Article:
Scripture: Luke 12:49-56
Let us pray:
Guide our minds, our hearts, and our very lives, O Redeeming One, that we might find understanding in these strange words you uttered so long ago, for it is in your name we pray, Amen.
Strange words indeed from the Prince of Peace, the one whom the Angels heralded with their proclamation, “Peace on earth.” So what do we make of this Son of God/Son of Man and today’s troubling lectionary? Isn’t God about bringing peace where there is no peace? Isn’t Jesus God Emmanuel, the one in whom God was en-fleshed for a time in order that all sins might be bourn upon one set of human shoulders, which in turn would be sacrificed and serve as the one sin offering for all time?
Examining a few troubling pieces of our passage at a time may prove helpful. First, the fire Jesus mentions. Commentator David Schlafer writes, “There is a significant difference between fire that cleanses and fire that incinerates.” James and John, who were rebuked for wishing to call down fire earlier in Luke’s Gospel – envisioned incineration. Jesus here refers to the baptism by fire he is about to undergo, that is, the cost of his own life for the sins of the world.
Second, division instead of peace: Jill Duffield, weekly lectionary contributor to the Presbyterian Outlook magazine online, writes, “The word “division” in verse 51 is found only here in the New Testament and the definition of this Greek word is ‘division into partisan and contentious units.’” Well if that isn’t a timely description of current events in politics, I don’t know what is. Scripturally, however, perhaps it is more of a reflection on how far we are from God’s radical familial commonwealth.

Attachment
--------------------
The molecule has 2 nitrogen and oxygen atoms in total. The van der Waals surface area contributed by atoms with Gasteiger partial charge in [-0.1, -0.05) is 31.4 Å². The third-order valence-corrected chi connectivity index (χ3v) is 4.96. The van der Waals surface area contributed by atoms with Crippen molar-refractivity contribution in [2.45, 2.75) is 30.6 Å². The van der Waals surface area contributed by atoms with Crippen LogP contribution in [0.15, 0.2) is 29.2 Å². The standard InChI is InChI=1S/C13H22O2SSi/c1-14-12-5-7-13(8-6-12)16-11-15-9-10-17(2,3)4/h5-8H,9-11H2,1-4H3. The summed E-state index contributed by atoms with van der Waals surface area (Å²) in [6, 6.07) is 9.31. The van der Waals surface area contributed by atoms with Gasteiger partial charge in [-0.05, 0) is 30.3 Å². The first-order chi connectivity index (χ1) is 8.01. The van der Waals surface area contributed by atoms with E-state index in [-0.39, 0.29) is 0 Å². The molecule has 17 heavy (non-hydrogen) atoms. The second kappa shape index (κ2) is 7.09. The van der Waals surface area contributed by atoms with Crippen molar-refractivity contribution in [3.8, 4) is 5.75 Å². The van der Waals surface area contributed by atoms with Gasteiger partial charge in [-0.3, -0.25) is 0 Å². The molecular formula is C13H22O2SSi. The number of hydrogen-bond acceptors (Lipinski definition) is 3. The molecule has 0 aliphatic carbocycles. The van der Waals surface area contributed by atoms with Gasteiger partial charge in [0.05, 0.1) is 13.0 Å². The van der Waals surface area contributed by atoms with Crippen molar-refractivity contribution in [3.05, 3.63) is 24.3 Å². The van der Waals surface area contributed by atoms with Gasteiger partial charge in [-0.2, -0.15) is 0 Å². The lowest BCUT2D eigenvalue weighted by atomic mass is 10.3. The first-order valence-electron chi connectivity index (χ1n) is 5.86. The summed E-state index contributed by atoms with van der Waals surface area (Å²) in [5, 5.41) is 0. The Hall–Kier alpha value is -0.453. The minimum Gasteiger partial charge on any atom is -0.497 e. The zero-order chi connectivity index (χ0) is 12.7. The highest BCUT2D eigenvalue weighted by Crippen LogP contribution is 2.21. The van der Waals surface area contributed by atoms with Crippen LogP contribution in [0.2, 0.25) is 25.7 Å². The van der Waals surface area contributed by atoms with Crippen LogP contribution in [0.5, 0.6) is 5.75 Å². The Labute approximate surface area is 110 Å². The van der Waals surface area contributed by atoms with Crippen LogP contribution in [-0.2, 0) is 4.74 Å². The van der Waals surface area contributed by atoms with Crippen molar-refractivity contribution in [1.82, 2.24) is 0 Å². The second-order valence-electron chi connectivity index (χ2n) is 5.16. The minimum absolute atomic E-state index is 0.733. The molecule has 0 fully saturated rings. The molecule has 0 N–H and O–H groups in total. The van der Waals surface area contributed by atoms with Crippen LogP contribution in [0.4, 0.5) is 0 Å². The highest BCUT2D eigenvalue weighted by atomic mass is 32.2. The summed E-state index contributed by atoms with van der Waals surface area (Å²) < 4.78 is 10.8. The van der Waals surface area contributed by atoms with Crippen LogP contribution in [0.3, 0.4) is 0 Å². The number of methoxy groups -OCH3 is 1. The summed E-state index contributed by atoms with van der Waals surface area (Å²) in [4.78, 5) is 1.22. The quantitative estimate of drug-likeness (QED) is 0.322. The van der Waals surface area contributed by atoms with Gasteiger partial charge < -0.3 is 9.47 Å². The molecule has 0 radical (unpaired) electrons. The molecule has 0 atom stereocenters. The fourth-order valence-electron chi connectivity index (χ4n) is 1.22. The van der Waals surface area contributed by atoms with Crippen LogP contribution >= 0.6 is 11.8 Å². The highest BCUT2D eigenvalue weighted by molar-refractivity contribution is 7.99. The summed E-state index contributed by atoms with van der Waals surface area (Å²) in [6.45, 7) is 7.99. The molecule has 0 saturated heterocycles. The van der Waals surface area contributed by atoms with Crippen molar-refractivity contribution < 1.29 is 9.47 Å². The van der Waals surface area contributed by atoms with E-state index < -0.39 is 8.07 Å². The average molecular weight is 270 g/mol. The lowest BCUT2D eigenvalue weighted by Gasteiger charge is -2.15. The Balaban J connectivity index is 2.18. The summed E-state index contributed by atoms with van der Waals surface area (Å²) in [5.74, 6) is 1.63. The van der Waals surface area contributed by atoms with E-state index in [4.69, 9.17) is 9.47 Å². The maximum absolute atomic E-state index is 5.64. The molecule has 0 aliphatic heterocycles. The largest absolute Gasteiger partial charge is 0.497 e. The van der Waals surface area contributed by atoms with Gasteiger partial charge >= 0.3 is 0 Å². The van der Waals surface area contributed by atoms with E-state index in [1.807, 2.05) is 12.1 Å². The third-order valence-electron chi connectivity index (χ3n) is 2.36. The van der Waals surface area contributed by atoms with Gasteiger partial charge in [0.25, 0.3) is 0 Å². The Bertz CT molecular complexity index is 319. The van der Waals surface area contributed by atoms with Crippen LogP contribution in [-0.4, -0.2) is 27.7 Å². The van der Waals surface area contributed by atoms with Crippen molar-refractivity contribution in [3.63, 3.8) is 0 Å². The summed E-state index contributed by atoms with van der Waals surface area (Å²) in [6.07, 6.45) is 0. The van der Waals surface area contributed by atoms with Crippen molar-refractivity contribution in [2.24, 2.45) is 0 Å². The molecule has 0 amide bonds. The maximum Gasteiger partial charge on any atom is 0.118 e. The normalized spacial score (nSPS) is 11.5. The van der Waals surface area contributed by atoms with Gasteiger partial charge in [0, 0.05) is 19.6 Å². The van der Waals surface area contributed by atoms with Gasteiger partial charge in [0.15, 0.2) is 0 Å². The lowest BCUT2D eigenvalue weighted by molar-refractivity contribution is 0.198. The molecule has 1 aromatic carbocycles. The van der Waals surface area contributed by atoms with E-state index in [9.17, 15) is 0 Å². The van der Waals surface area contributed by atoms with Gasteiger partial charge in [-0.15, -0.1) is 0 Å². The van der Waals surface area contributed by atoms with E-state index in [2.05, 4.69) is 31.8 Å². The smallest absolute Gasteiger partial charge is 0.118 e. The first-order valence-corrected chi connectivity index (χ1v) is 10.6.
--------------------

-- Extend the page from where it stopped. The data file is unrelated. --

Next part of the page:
Again to quote Schlafer, “To demand peace (and prosperity) at the expense of those on the margins is to cry, “‘Peace, peace,’ when there is no peace”(Jer. 8:11). Until we get beyond tribal understandings of “peace in our time” (and on our terms), the peace on earth proclaimed by angels will remain a peace that “surpasses all understanding” (Phil. 4:7).
Third, name-calling of hypocritical forecasters. This one is a bit trickier to unravel. Say you were privy to some information that has an impact on public health, or the greater public good, but you were not suppose to know it; you just happened to be in the wrong place at the wrong time and overheard an official cover-up going on. You are now in a place of moral decision making-to reveal or not to reveal; and to whom. Now add in a religious implication regarding the spiritual health of the whole people of God. Those that know the Law and Prophets in and out upside downside and in between should recognize what is going on with the in-breaking of the Kingdom of Heaven in Jesus Christ. For whatever reason, they have turned a blind eye. These are the ones Jesus is calling “hypocrites!”